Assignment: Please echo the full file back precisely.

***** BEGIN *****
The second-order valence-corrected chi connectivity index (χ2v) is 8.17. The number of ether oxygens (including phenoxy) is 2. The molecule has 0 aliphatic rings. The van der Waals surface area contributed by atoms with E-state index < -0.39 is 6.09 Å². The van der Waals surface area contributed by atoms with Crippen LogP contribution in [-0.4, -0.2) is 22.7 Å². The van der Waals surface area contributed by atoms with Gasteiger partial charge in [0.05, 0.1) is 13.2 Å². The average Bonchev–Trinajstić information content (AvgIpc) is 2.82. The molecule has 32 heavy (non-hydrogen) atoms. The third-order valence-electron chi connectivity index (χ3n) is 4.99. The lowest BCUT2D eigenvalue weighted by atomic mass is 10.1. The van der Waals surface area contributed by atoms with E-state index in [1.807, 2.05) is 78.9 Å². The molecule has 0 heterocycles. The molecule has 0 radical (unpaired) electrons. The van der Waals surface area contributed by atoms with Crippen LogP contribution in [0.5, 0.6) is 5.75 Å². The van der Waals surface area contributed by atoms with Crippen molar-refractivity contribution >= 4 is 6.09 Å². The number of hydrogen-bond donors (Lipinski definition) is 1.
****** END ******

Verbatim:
The second-order valence-corrected chi connectivity index (χ2v) is 8.17. The number of ether oxygens (including phenoxy) is 2. The molecule has 0 aliphatic rings. The van der Waals surface area contributed by atoms with E-state index < -0.39 is 6.09 Å². The van der Waals surface area contributed by atoms with Crippen LogP contribution in [-0.4, -0.2) is 22.7 Å². The van der Waals surface area contributed by atoms with Gasteiger partial charge in [0.05, 0.1) is 13.2 Å². The average Bonchev–Trinajstić information content (AvgIpc) is 2.82. The molecule has 32 heavy (non-hydrogen) atoms. The third-order valence-electron chi connectivity index (χ3n) is 4.99. The lowest BCUT2D eigenvalue weighted by atomic mass is 10.1. The van der Waals surface area contributed by atoms with E-state index in [1.807, 2.05) is 78.9 Å². The molecule has 0 heterocycles. The molecule has 0 radical (unpaired) electrons. The van der Waals surface area contributed by atoms with Crippen LogP contribution in [0.5, 0.6) is 5.75 Å². The van der Waals surface area contributed by atoms with Crippen molar-refractivity contribution >= 4 is 6.09 Å². The number of hydrogen-bond donors (Lipinski definition) is 1.